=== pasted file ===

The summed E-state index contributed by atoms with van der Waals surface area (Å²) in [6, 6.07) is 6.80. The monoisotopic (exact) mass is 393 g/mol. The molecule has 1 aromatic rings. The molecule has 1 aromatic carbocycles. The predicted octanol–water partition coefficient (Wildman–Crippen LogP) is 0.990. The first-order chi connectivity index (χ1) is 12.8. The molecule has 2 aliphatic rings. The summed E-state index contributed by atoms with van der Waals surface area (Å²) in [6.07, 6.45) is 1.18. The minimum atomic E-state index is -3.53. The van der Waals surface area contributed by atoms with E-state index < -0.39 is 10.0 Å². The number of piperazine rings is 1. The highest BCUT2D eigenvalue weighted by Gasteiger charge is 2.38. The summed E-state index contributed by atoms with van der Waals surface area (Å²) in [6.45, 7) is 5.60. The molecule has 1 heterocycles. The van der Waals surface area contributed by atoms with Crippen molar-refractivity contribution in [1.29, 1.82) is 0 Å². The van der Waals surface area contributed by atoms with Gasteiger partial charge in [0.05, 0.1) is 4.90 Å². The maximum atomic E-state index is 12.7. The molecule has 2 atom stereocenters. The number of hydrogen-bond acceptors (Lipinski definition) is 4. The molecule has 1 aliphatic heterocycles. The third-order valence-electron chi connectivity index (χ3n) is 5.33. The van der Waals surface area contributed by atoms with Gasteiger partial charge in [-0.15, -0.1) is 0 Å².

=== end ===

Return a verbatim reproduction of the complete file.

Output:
The summed E-state index contributed by atoms with van der Waals surface area (Å²) in [6, 6.07) is 6.80. The monoisotopic (exact) mass is 393 g/mol. The molecule has 1 aromatic rings. The molecule has 1 aromatic carbocycles. The predicted octanol–water partition coefficient (Wildman–Crippen LogP) is 0.990. The first-order chi connectivity index (χ1) is 12.8. The molecule has 2 aliphatic rings. The summed E-state index contributed by atoms with van der Waals surface area (Å²) in [6.07, 6.45) is 1.18. The minimum atomic E-state index is -3.53. The van der Waals surface area contributed by atoms with E-state index < -0.39 is 10.0 Å². The number of piperazine rings is 1. The highest BCUT2D eigenvalue weighted by Gasteiger charge is 2.38. The summed E-state index contributed by atoms with van der Waals surface area (Å²) in [6.45, 7) is 5.60. The molecule has 1 heterocycles. The van der Waals surface area contributed by atoms with Crippen molar-refractivity contribution in [1.29, 1.82) is 0 Å². The van der Waals surface area contributed by atoms with Gasteiger partial charge in [0.05, 0.1) is 4.90 Å². The maximum atomic E-state index is 12.7. The molecule has 2 atom stereocenters. The number of hydrogen-bond acceptors (Lipinski definition) is 4. The molecule has 1 aliphatic heterocycles. The third-order valence-electron chi connectivity index (χ3n) is 5.33. The van der Waals surface area contributed by atoms with Gasteiger partial charge in [-0.15, -0.1) is 0 Å².